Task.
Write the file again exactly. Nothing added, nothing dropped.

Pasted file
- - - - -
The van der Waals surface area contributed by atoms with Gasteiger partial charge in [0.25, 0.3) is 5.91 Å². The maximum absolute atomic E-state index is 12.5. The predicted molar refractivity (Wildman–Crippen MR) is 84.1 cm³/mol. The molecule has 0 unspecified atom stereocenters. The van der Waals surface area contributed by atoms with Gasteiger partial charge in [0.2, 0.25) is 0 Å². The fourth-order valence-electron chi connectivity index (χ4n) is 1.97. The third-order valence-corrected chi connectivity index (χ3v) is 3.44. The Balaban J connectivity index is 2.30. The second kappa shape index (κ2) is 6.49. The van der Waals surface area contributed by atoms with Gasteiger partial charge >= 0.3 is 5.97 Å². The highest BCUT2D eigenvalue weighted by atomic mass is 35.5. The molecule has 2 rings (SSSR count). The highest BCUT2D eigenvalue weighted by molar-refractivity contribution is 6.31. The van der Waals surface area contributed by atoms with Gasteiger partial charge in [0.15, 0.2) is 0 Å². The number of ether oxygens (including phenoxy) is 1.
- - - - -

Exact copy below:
The van der Waals surface area contributed by atoms with Gasteiger partial charge in [0.25, 0.3) is 5.91 Å². The maximum absolute atomic E-state index is 12.5. The predicted molar refractivity (Wildman–Crippen MR) is 84.1 cm³/mol. The molecule has 0 unspecified atom stereocenters. The van der Waals surface area contributed by atoms with Gasteiger partial charge in [0.2, 0.25) is 0 Å². The fourth-order valence-electron chi connectivity index (χ4n) is 1.97. The third-order valence-corrected chi connectivity index (χ3v) is 3.44. The Balaban J connectivity index is 2.30. The second kappa shape index (κ2) is 6.49. The van der Waals surface area contributed by atoms with Gasteiger partial charge >= 0.3 is 5.97 Å². The highest BCUT2D eigenvalue weighted by atomic mass is 35.5. The molecule has 2 rings (SSSR count). The highest BCUT2D eigenvalue weighted by molar-refractivity contribution is 6.31. The van der Waals surface area contributed by atoms with Gasteiger partial charge in [0.15, 0.2) is 0 Å². The number of ether oxygens (including phenoxy) is 1.